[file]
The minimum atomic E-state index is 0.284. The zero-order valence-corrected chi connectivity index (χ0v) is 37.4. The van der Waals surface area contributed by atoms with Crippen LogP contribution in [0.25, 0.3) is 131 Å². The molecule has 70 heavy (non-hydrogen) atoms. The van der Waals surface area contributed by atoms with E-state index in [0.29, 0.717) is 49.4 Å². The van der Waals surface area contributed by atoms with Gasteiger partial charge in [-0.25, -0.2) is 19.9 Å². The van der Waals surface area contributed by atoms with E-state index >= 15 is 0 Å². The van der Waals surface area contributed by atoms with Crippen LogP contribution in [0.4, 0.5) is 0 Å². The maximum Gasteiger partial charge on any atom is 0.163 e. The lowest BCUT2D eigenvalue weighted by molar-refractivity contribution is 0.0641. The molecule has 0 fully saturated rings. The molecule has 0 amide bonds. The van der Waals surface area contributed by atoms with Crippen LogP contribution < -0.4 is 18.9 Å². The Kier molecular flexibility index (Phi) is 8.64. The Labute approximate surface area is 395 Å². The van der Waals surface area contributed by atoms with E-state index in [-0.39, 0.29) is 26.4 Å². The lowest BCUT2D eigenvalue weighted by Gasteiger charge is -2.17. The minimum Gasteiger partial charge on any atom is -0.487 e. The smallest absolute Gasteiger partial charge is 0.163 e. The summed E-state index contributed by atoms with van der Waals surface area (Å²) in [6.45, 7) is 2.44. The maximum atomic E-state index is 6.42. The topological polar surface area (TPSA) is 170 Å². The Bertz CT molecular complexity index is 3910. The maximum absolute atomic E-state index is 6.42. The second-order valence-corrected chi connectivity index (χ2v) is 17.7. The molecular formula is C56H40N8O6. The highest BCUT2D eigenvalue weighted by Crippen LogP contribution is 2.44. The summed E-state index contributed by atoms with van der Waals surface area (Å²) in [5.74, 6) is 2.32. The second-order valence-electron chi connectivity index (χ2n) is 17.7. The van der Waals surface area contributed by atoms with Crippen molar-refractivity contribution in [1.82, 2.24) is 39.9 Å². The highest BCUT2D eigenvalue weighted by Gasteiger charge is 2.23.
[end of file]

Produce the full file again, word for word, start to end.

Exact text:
The minimum atomic E-state index is 0.284. The zero-order valence-corrected chi connectivity index (χ0v) is 37.4. The van der Waals surface area contributed by atoms with Crippen LogP contribution in [0.25, 0.3) is 131 Å². The molecule has 70 heavy (non-hydrogen) atoms. The van der Waals surface area contributed by atoms with E-state index in [0.29, 0.717) is 49.4 Å². The van der Waals surface area contributed by atoms with Gasteiger partial charge in [-0.25, -0.2) is 19.9 Å². The van der Waals surface area contributed by atoms with E-state index >= 15 is 0 Å². The van der Waals surface area contributed by atoms with Crippen LogP contribution in [0.4, 0.5) is 0 Å². The maximum Gasteiger partial charge on any atom is 0.163 e. The lowest BCUT2D eigenvalue weighted by molar-refractivity contribution is 0.0641. The molecule has 0 fully saturated rings. The molecule has 0 amide bonds. The van der Waals surface area contributed by atoms with Crippen LogP contribution < -0.4 is 18.9 Å². The Kier molecular flexibility index (Phi) is 8.64. The Labute approximate surface area is 395 Å². The van der Waals surface area contributed by atoms with E-state index in [-0.39, 0.29) is 26.4 Å². The lowest BCUT2D eigenvalue weighted by Gasteiger charge is -2.17. The minimum Gasteiger partial charge on any atom is -0.487 e. The smallest absolute Gasteiger partial charge is 0.163 e. The summed E-state index contributed by atoms with van der Waals surface area (Å²) in [6.45, 7) is 2.44. The maximum atomic E-state index is 6.42. The topological polar surface area (TPSA) is 170 Å². The Bertz CT molecular complexity index is 3910. The maximum absolute atomic E-state index is 6.42. The second-order valence-corrected chi connectivity index (χ2v) is 17.7. The molecular formula is C56H40N8O6. The highest BCUT2D eigenvalue weighted by Crippen LogP contribution is 2.44. The summed E-state index contributed by atoms with van der Waals surface area (Å²) in [5.74, 6) is 2.32. The second-order valence-electron chi connectivity index (χ2n) is 17.7. The van der Waals surface area contributed by atoms with Crippen molar-refractivity contribution in [1.82, 2.24) is 39.9 Å². The highest BCUT2D eigenvalue weighted by Gasteiger charge is 2.23.